The Occupy Wall Street movement must begin engaging in the democratic process before its momentum fades into irrelevancy. Support is widespread enough to affect real change, but change will not come unless the debate remains focused on economic inequality, not whether camping in a park amounts to freedom of speech.
In the beginning, there was life to the movement. The initial experience of Occupy Wall Street drew people from many walks of life; conservatives, liberals, rich, poor, young and old. It was possible to see right from the start that there was air in the lungs of the fledgling protests. It was evident by the extent to which right-wing commentators and news outlets denounced the movement as ‘small potatoes’ (Kevin O’leary was intelligently rebuffed on his own show). Most respectable news outlets were, at the least, reporting on the movement with a decent level of appreciation. Corporate greed? Sure, we’re against that. Gross economic inequality? It’s true. And, yes, we do want to do something about it.
Predictably, some news outlets were less than understanding toward the movements goals. Fox News has been running opinion pieces opposed to Occupy Wall Street since day one, but a fascinating event took place when the network ran a poll on the matter:
Is there anything more telling about the wide appeal of the Occupy movement than a backfiring Fox News poll? But nonetheless, the Fox News editorial slant has, not surprisingly, stayed the course, highlighting their backward nature and lack of journalistic integrity. Towing the line is, of course, towing the line. No one could expect anything different. But outside of the echo chamber reality of Fox News the debate has started to change, and people invested in the Occupy movement ought to take note.
The outpouring of support the Occupy movement enjoys will fade unless the momentum is channelled into political action, and soon. The discussion surrounding the movement is no longer about whether corporate taxes and ensuring that wealthy elements of society pay their fair share. The talk around the water cooler has dissolved into whether groups of people should be allowed to camp indefinitely in a public space, which they should not. The sentiment is articulated well by The Economist:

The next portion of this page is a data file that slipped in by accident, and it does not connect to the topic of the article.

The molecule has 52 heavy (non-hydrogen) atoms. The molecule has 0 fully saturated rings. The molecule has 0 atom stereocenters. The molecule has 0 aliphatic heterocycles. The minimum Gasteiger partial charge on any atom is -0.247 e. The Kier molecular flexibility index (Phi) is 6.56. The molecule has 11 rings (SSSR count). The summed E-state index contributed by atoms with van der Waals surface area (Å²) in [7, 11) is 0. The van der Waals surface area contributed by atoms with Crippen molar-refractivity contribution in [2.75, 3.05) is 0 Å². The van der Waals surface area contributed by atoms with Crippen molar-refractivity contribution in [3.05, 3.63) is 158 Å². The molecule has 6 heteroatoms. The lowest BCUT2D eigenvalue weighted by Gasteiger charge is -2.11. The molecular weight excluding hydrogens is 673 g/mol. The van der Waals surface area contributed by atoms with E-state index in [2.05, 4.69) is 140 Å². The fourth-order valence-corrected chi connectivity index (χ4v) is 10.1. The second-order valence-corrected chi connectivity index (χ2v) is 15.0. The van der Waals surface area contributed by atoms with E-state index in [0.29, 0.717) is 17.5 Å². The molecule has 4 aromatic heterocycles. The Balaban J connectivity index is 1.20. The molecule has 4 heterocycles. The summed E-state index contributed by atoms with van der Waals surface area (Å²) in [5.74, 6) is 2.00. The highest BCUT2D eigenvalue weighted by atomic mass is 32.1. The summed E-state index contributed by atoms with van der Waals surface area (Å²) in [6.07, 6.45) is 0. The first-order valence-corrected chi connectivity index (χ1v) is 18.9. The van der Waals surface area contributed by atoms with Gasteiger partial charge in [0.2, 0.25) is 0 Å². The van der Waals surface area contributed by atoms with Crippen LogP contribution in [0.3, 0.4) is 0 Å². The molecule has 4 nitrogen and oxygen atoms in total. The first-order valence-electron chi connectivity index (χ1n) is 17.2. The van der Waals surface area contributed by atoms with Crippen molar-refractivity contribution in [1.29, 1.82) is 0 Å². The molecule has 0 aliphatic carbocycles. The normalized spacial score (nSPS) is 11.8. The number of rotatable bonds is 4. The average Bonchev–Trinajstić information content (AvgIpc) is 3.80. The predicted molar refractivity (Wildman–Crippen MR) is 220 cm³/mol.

Banding together with a bunch of like-minded citizens to make a big noise is a great way to get noticed, to rally similarly-outraged others to a cause, and to shift the terms of the public debate. OWS has done all that. Now they’ve got to get some sympathetic folks elected to public office, because that’s how this democracy thing works, when it does. Anyway, if our democracy really is irredeemably broken, the polls would seem to suggest that further camping is unlikely to turn things around.
The Occupy movement must begin to take action through democratic channels: find worthy candidates, establish a realistic platform — one that is based on a regulated capitalist system, not communism — that addresses the core issues the movement was meant to confront, and turn all those occupiers into supporters of, and voters for, your democratic vision for the country and the world.
You managed to get the attention of people all over the world. The mass turn out in the initial stages of the protests show that many, many people share the common frustrations articulated by the movement. This energy must be harnessed if there is any hope of the ideals of the Occupy movement becoming a reality. Without Occupy Wall Street taking that difficult forward step toward institutional democratic participation, historical obscurity will have found another bedfellow.
The initial popularity of the movement showed that there is political space for it to exist and make a substantial and positive difference. But there is only so much political space, and there’s always someone waiting to fill the void. So, Occupiers, move forward, or move out.